Cover of transcript


Oct. 1, 2012

By Heimrad Bäcker Translated by Vincent Kling, professor of German and comparative literature at La Salle University in Philadelphia; and Patrick Greaney, assistant professor of German and comparative literature at CU-Boulder Dalkey Archive Press ‘transcript’ is a disturbing document. Using the techniques of concrete and visual poetry, Heimrad Bäcker presents...

Cover of book by Keith Maskus

Patent, copyright protection picture changing in globalized economy

Oct. 1, 2012

It seems, at first blush, to be something of a no-brainer: strengthening protections on American intellectual property rights (or IPRs) — on everything from drugs to music to technology — would be a boon to the national economy. After all, we hardly want unscrupulous governments and businesses in Brazil, China,...

Thomas Andrews

A bird’s (and mule’s) eye view of U.S. history

Dec. 1, 2011

Thomas Andrews has a knack for framing American history unconventionally. In his award-winning book “Killing for Coal,” Andrews traced the central role of coal in Colorado’s economic growth, environmental change and social conflict. Now he’s turning his scholarly gaze toward another little-acknowledged actor in American history: animals. “Paying attention to...

Cover of In the Shadows of Empire

India in the Shadows of Empire

Oct. 1, 2011

A Legal and Political History (1774-1950) By Mithi Mukherjee, associate professor of history Oxford University Press This pioneering research offers a sweeping new interpretation of the complex and seemingly contradictory nature of Indian democracy and polity. In contrast to much of existing scholarship, it joins the colonial and postcolonial periods...

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It Came From Del Rio

Oct. 1, 2011

Part 1 of the Bunnyhead Chronicles By Stephen Graham Jones, professor of English Trapdoor Books There are borders, and then there are borders. Between right and wrong. Between Texas and Mexico. The first is a joke to Dodd Raines, the second a payday. Then there are the borders he’s made...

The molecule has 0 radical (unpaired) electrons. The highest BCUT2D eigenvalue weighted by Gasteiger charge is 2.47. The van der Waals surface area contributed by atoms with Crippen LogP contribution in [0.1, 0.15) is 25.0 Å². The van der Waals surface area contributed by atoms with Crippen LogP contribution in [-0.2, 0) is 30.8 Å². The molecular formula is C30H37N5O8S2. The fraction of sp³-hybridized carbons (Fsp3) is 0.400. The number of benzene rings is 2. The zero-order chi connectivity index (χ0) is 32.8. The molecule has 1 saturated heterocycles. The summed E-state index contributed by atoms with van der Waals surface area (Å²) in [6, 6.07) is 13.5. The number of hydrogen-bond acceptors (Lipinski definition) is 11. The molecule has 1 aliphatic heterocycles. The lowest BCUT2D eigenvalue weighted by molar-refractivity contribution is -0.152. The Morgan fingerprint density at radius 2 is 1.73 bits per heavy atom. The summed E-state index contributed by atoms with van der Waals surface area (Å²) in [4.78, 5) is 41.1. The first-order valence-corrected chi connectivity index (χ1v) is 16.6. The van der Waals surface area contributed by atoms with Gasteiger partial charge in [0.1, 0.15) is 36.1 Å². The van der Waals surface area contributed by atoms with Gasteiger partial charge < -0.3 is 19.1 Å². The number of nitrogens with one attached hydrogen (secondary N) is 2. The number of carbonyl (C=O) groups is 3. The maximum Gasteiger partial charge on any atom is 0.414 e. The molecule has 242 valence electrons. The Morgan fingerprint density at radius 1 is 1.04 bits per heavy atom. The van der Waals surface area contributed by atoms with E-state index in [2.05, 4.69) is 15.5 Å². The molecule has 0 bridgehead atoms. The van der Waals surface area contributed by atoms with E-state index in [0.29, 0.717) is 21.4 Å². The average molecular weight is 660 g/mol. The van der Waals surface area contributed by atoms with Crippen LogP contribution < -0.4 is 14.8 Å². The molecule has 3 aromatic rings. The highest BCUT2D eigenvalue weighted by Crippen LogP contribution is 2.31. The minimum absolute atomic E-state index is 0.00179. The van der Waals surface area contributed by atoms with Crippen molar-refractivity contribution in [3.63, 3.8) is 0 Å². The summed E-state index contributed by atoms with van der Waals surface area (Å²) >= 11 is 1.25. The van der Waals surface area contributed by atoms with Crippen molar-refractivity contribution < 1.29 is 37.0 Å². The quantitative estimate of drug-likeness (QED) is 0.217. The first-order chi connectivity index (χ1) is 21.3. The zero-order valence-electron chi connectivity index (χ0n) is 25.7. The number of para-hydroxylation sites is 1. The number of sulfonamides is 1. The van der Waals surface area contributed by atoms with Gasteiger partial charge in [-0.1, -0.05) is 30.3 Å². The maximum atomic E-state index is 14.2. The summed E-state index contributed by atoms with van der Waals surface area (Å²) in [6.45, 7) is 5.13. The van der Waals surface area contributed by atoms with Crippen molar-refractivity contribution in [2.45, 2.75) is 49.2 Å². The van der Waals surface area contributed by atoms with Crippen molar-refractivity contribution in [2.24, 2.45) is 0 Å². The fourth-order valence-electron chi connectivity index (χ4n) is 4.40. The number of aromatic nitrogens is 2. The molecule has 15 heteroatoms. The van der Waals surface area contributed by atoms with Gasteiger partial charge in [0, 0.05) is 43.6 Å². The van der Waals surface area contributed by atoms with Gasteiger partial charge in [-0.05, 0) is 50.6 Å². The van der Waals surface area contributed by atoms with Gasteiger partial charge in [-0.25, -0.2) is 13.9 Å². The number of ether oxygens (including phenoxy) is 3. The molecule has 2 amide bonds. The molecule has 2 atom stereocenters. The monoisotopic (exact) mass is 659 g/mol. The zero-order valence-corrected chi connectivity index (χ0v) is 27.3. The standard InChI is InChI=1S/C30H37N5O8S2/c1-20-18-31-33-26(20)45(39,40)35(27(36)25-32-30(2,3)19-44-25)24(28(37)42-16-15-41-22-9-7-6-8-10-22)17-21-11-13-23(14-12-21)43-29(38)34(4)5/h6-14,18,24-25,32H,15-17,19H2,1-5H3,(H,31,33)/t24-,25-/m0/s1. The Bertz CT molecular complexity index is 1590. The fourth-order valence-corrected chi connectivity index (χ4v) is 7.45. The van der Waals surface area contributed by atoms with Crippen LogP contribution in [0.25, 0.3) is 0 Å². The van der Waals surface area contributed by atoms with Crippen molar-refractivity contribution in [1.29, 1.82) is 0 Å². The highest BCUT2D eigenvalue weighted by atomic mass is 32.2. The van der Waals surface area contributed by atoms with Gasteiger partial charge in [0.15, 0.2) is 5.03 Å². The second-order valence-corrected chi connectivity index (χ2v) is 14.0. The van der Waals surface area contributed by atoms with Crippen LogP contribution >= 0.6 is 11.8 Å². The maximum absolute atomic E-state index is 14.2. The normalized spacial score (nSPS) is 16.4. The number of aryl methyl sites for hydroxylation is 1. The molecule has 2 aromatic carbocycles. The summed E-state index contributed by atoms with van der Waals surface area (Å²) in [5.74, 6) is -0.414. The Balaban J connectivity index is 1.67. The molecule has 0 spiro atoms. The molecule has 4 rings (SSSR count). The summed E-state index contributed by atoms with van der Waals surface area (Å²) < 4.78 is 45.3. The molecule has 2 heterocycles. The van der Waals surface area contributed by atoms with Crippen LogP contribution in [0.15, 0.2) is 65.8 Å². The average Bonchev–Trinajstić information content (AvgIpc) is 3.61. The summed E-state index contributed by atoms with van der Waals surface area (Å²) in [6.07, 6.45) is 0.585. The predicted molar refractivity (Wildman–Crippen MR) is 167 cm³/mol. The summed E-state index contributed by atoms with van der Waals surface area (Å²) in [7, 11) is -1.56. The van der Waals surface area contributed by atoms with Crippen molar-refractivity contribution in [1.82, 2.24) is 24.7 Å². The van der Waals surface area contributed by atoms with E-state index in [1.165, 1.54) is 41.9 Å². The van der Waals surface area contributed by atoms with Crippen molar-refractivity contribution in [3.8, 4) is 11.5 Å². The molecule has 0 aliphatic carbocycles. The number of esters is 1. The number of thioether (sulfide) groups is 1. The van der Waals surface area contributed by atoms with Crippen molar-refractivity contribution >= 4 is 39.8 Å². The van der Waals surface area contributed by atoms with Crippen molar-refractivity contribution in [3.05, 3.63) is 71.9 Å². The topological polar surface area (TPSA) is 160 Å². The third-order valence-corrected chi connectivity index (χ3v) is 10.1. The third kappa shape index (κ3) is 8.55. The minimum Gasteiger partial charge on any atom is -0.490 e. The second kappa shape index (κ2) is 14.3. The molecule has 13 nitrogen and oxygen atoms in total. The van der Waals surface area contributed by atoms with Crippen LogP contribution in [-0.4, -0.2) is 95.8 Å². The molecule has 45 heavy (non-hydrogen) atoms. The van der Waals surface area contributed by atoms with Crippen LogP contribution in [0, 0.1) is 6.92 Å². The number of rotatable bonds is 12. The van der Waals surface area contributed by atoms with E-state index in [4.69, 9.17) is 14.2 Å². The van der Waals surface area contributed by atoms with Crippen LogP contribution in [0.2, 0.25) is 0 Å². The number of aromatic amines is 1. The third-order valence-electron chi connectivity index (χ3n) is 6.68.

Cover of Hip Hop's Inheritance

Hip Hop’s Inheritance

March 1, 2011

From the Harlem Renaissance to the Hip Hop Feminist Movement By Reiland Rabaka, associate professor of ethnic studies Lexington Books “Hip Hop’s Inheritance” arguably offers the first book-length treatment of what hip hop culture has, literally, “inherited” from the Harlem Renaissance, the Black Arts movement, the Feminist Art movement and...

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The Evolution of Modern States

March 1, 2011

Sweden, Japan, and the United States By Sven Steinmo, professor of political science Cambridge University Press “The Evolution of Modern States” is a significant contribution to the literatures on political economy, globalization, historical institutionalism and social-science methodology. The book begins with a simple question: Why do rich capitalist democracies respond...

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March 1, 2011

Introduction and Applications By Lise Menn, professor emerita of linquistics Plural Publishing Inc. For students in speech-language pathology, language education, psychology, linguistics, and for working language professionals, this text provides a clear and attractive introduction to current thinking on how our brains process language in speaking, understanding and reading. It...

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Missionary Scientists

March 1, 2011

Jesuit Science in Spanish South America, 1570-1810 By Andres I. Prieto, assistant professor of Spanish and Portuguese Vanderbuilt University Press “Missionary Scientists” explores the scientific activities of Jesuit missionaries in colonial Spanish America, revealing a little-known aspect of religions role in the scholarship of the early Spanish Empire. Grounded in...

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Arrested Histories

Dec. 1, 2010

Tibet, the CIA, and Memories of a Forgotten War By Carole McGranahan, associate professor of anthropology Duke University Press In the 1950s, thousands of ordinary Tibetans rose up to defend their country and religion against Chinese troops. Their citizen army fought through 1974 with covert support from the Tibetan exile...